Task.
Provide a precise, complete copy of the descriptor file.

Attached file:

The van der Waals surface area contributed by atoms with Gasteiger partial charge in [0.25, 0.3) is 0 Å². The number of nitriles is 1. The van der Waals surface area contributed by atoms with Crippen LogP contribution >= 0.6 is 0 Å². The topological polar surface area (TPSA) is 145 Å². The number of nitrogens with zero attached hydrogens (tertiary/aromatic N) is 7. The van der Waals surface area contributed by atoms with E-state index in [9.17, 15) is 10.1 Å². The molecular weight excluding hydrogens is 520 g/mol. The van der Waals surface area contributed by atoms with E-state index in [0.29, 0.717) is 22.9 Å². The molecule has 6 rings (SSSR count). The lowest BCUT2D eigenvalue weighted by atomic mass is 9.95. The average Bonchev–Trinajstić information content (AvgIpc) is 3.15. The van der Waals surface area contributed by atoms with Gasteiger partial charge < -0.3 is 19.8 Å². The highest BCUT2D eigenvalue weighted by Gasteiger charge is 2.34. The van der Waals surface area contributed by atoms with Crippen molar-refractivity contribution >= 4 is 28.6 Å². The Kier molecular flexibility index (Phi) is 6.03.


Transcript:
The van der Waals surface area contributed by atoms with Gasteiger partial charge in [0.25, 0.3) is 0 Å². The number of nitriles is 1. The van der Waals surface area contributed by atoms with Crippen LogP contribution >= 0.6 is 0 Å². The topological polar surface area (TPSA) is 145 Å². The number of nitrogens with zero attached hydrogens (tertiary/aromatic N) is 7. The van der Waals surface area contributed by atoms with E-state index in [9.17, 15) is 10.1 Å². The molecular weight excluding hydrogens is 520 g/mol. The van der Waals surface area contributed by atoms with E-state index in [0.29, 0.717) is 22.9 Å². The molecule has 6 rings (SSSR count). The lowest BCUT2D eigenvalue weighted by atomic mass is 9.95. The average Bonchev–Trinajstić information content (AvgIpc) is 3.15. The van der Waals surface area contributed by atoms with Gasteiger partial charge < -0.3 is 19.8 Å². The highest BCUT2D eigenvalue weighted by Gasteiger charge is 2.34. The van der Waals surface area contributed by atoms with Crippen molar-refractivity contribution >= 4 is 28.6 Å². The Kier molecular flexibility index (Phi) is 6.03.